The newest issue of the Journal of Markets & Morality, vol. 23, no. 2 (2020), has been released. This issue’s theme commemorates the centennial of Abraham Kuyper’s death in 1920.
The issue is guest edited by Jessica Joustra, the assistant professor of religion and theology at Redeemer University in Toronto, and Robert Joustra, the associate professor of politics and international studies at Redeemer. In their editorial in this issue, they provocatively cast Kuyper in a mischievous and combative light:
Abraham Kuyper (1837–1920), newspaper and university founder, pastor, church maker and breaker, and Dutch prime minister, was, truth be told, a troublemaker. Don’t get us wrong: He was a true “renaissance man” as at least one, a little overly rosy biography has put it, a man of deep piety and a passionate follower of Jesus Christ, but he also had that quality of driven, singularly gifted men, of alienating those closest to him. His theology provoked spirited backlash in people like Klaas Schilder, who did not suffer from an inability to express his own feelings. In politics, Kuyper alienated rivals, allies, and even the Queen herself, especially after one incident in which Kuyper published Her Majesty’s private remarks in his newspaper. The consequences of Kuyper’s views on pillarization, the idea that modern society should not erase difference but create distinct, meaningful space for differences, created a Dutch education system still much in debate today, and – of course – also became a rallying call for racial segregation in former Dutch colonies such as South Africa. Its specter looms very dark and has led some to conclude that Kuyper’s ideas are irredeemably colonialist and racist. Even in his own time, Kuyper became a stand-in for bourgeois capitalist militarism to the socialist activist and political cartoonist Albert Hahn (1877–1918), whose artwork features on the cover of this issue.
Yet they argue that though “Kuyper is hardly the panacea for faithful Christian cultural and political engagement today in North America … he is a very solid signpost, a guide, to help us in the increasingly turbulent and treacherous waters of polarized politics and tribal religion.”
To that end, the issue features seven articles exploring Kuyper and his legacy:
- George Harinck examines the origins of Kuyper’s signature phrase “sovereignty in its own sphere” or “sphere sovereignty”;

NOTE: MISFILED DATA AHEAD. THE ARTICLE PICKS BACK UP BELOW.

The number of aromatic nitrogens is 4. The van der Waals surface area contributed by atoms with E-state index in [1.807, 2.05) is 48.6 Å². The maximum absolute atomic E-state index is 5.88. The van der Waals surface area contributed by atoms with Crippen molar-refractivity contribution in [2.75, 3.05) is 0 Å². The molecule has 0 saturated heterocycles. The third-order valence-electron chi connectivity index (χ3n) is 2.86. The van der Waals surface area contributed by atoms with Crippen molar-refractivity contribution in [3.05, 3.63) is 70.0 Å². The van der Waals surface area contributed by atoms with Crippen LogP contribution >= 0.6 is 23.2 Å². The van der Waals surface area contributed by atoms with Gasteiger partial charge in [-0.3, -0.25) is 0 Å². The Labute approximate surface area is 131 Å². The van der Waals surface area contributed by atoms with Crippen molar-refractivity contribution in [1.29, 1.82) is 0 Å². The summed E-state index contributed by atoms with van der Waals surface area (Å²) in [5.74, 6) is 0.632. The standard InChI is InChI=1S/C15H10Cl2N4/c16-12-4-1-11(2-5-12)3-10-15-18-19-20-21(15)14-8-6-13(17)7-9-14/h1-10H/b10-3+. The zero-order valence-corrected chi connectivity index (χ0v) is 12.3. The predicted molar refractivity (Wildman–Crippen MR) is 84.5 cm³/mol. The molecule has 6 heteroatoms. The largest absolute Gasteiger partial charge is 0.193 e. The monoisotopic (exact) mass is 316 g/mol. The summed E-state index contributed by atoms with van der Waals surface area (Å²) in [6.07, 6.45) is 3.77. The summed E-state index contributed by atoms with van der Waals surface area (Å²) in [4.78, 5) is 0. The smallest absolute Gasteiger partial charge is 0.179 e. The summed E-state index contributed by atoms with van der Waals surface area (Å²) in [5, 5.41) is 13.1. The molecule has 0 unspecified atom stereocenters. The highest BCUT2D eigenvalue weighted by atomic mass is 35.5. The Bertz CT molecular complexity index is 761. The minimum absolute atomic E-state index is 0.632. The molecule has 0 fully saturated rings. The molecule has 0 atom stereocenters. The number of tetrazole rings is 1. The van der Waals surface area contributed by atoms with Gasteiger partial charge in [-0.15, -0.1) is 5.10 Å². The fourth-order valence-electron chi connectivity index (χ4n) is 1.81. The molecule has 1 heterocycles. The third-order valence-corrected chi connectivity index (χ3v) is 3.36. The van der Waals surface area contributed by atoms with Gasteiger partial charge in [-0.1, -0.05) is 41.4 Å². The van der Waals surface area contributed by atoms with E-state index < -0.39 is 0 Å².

- Richard J. Mouw builds upon Kuyper’s understanding of the good of national diversity to argue for a renewed politics of compassion today;
- Peter S. Heslam details Kuyper’s colonial policy during his time as prime minister of the Netherlands and his approach to the Islamic peoples of the Dutch East Indies, i.e., modern-day Indonesia;
- William E. Boyce builds upon the theology of Kuyper’s younger contemporary, Herman Bavinck, to develop a theology of diversity and racial reconciliation for the church;
- Matthew J. Tuininga casts Kuyper’s unique approach to politics as a form of Christian liberalism, as distinct from the secular liberalism of the French Revolution;
- The Acton Institute’s own Jordan J. Ballor elucidates Kuyper’s exposition of the economic teaching of the Heidelberg Catechism on the Ten Commandments – the fourth (“Honor the Sabbath”), eighth (“You shall not steal”), and tenth (“You shall not covet”) in particular; and
- Lastly, in my own article, I offer a foray into Kuyper’s Calvinist philosophy of education, particularly as it shaped the structure of the Free University, determined the vocation of the sphere of science, and undergirded his social thought more broadly.
The issue also contains our regular slate of reviews of the newest academic books exploring the morality of the marketplace.
You can learn how to subscribe to the journal on our website.
Lastly, I must address the unfortunate delay in the print copies of our previous issue, vol. 23, no. 1. We faced many challenges in the printing and shipping of this issue. My understanding is that they have been addressed, and the issues should finally be in the mail. I appreciate our subscribers’ patience and apologize that such patience has been necessary. Thankfully, I can say that such will not be necessary for the current issue, as many domestic subscribers have already received it.